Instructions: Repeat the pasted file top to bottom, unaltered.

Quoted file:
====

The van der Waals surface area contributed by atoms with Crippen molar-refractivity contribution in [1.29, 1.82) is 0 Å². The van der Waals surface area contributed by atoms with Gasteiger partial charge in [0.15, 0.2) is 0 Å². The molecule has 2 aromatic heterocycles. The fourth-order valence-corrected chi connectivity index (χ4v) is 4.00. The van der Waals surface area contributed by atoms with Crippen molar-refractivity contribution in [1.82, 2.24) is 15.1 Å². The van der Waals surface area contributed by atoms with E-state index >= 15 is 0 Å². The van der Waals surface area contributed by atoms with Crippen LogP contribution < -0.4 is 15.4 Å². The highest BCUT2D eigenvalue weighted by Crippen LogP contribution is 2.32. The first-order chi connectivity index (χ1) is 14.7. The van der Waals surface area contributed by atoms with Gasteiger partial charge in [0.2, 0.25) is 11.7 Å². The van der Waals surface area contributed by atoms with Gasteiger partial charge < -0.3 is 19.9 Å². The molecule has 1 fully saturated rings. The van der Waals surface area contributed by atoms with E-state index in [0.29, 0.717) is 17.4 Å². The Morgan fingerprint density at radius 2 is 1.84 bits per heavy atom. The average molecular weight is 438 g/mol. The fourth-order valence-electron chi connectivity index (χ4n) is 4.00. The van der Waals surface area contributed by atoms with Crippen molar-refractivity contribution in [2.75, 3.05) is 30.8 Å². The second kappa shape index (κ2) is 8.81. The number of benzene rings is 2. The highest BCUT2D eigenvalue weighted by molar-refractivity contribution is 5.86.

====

The van der Waals surface area contributed by atoms with Crippen molar-refractivity contribution in [1.29, 1.82) is 0 Å². The van der Waals surface area contributed by atoms with Gasteiger partial charge in [0.15, 0.2) is 0 Å². The molecule has 2 aromatic heterocycles. The fourth-order valence-corrected chi connectivity index (χ4v) is 4.00. The van der Waals surface area contributed by atoms with Crippen molar-refractivity contribution in [1.82, 2.24) is 15.1 Å². The van der Waals surface area contributed by atoms with E-state index >= 15 is 0 Å². The van der Waals surface area contributed by atoms with Crippen LogP contribution < -0.4 is 15.4 Å². The highest BCUT2D eigenvalue weighted by Crippen LogP contribution is 2.32. The first-order chi connectivity index (χ1) is 14.7. The van der Waals surface area contributed by atoms with Gasteiger partial charge in [0.2, 0.25) is 11.7 Å². The van der Waals surface area contributed by atoms with Gasteiger partial charge < -0.3 is 19.9 Å². The molecule has 1 fully saturated rings. The van der Waals surface area contributed by atoms with E-state index in [0.29, 0.717) is 17.4 Å². The Morgan fingerprint density at radius 2 is 1.84 bits per heavy atom. The average molecular weight is 438 g/mol. The fourth-order valence-electron chi connectivity index (χ4n) is 4.00. The van der Waals surface area contributed by atoms with Crippen molar-refractivity contribution in [2.75, 3.05) is 30.8 Å². The second kappa shape index (κ2) is 8.81. The number of benzene rings is 2. The highest BCUT2D eigenvalue weighted by molar-refractivity contribution is 5.86.